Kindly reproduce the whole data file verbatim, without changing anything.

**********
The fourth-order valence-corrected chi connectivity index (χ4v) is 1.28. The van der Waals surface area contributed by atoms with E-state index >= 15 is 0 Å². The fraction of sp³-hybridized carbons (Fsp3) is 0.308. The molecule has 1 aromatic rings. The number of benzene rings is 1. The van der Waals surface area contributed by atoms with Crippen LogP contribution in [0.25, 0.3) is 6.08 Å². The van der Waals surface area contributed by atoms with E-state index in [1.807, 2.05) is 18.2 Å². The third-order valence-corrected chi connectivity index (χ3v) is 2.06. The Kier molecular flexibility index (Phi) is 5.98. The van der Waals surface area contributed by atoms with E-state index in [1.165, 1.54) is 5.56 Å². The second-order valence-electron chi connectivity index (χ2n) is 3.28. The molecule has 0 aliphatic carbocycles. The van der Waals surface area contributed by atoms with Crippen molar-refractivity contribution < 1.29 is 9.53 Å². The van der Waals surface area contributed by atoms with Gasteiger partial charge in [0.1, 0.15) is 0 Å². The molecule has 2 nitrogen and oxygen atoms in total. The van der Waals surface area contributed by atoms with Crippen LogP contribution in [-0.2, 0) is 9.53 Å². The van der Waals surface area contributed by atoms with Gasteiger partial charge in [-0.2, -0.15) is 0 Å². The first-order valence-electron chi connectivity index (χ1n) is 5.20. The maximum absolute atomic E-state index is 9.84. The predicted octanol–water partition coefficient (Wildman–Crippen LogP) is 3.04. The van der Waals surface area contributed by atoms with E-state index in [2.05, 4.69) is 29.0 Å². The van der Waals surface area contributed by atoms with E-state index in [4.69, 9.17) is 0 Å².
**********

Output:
The fourth-order valence-corrected chi connectivity index (χ4v) is 1.28. The van der Waals surface area contributed by atoms with E-state index >= 15 is 0 Å². The fraction of sp³-hybridized carbons (Fsp3) is 0.308. The molecule has 1 aromatic rings. The number of benzene rings is 1. The van der Waals surface area contributed by atoms with Crippen LogP contribution in [0.25, 0.3) is 6.08 Å². The van der Waals surface area contributed by atoms with E-state index in [1.807, 2.05) is 18.2 Å². The third-order valence-corrected chi connectivity index (χ3v) is 2.06. The Kier molecular flexibility index (Phi) is 5.98. The van der Waals surface area contributed by atoms with E-state index in [1.165, 1.54) is 5.56 Å². The second-order valence-electron chi connectivity index (χ2n) is 3.28. The molecule has 0 aliphatic carbocycles. The van der Waals surface area contributed by atoms with Crippen molar-refractivity contribution < 1.29 is 9.53 Å². The van der Waals surface area contributed by atoms with Gasteiger partial charge in [0.1, 0.15) is 0 Å². The molecule has 2 nitrogen and oxygen atoms in total. The van der Waals surface area contributed by atoms with Crippen LogP contribution in [-0.2, 0) is 9.53 Å². The van der Waals surface area contributed by atoms with Gasteiger partial charge in [-0.2, -0.15) is 0 Å². The first-order valence-electron chi connectivity index (χ1n) is 5.20. The maximum absolute atomic E-state index is 9.84. The predicted octanol–water partition coefficient (Wildman–Crippen LogP) is 3.04. The van der Waals surface area contributed by atoms with E-state index in [2.05, 4.69) is 29.0 Å². The van der Waals surface area contributed by atoms with E-state index in [4.69, 9.17) is 0 Å².